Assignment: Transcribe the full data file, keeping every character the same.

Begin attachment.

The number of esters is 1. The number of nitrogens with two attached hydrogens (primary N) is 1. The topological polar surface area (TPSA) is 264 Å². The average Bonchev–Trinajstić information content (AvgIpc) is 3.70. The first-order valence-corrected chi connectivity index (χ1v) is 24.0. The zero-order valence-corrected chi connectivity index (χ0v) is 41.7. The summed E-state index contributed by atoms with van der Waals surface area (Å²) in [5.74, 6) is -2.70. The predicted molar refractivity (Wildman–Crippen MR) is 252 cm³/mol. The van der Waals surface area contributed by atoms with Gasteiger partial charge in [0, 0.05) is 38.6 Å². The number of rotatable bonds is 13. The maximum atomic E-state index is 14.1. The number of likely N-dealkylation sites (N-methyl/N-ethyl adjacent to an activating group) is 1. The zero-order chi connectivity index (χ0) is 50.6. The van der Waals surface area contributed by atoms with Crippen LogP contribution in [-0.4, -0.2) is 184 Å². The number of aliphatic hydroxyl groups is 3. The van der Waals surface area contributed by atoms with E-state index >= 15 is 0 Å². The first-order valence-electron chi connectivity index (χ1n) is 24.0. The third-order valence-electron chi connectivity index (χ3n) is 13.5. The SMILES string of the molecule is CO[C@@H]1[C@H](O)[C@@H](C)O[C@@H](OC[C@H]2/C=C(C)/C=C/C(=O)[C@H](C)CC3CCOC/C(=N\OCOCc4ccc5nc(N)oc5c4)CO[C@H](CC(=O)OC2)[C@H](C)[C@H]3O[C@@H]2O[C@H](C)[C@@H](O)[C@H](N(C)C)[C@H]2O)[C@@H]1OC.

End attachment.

The number of esters is 1. The number of nitrogens with two attached hydrogens (primary N) is 1. The topological polar surface area (TPSA) is 264 Å². The average Bonchev–Trinajstić information content (AvgIpc) is 3.70. The first-order valence-corrected chi connectivity index (χ1v) is 24.0. The zero-order valence-corrected chi connectivity index (χ0v) is 41.7. The summed E-state index contributed by atoms with van der Waals surface area (Å²) in [5.74, 6) is -2.70. The predicted molar refractivity (Wildman–Crippen MR) is 252 cm³/mol. The van der Waals surface area contributed by atoms with Gasteiger partial charge in [0, 0.05) is 38.6 Å². The number of rotatable bonds is 13. The maximum atomic E-state index is 14.1. The number of likely N-dealkylation sites (N-methyl/N-ethyl adjacent to an activating group) is 1. The zero-order chi connectivity index (χ0) is 50.6. The van der Waals surface area contributed by atoms with Crippen LogP contribution in [-0.4, -0.2) is 184 Å². The number of aliphatic hydroxyl groups is 3. The van der Waals surface area contributed by atoms with E-state index >= 15 is 0 Å². The first-order valence-electron chi connectivity index (χ1n) is 24.0. The third-order valence-electron chi connectivity index (χ3n) is 13.5. The SMILES string of the molecule is CO[C@@H]1[C@H](O)[C@@H](C)O[C@@H](OC[C@H]2/C=C(C)/C=C/C(=O)[C@H](C)CC3CCOC/C(=N\OCOCc4ccc5nc(N)oc5c4)CO[C@H](CC(=O)OC2)[C@H](C)[C@H]3O[C@@H]2O[C@H](C)[C@@H](O)[C@H](N(C)C)[C@H]2O)[C@@H]1OC.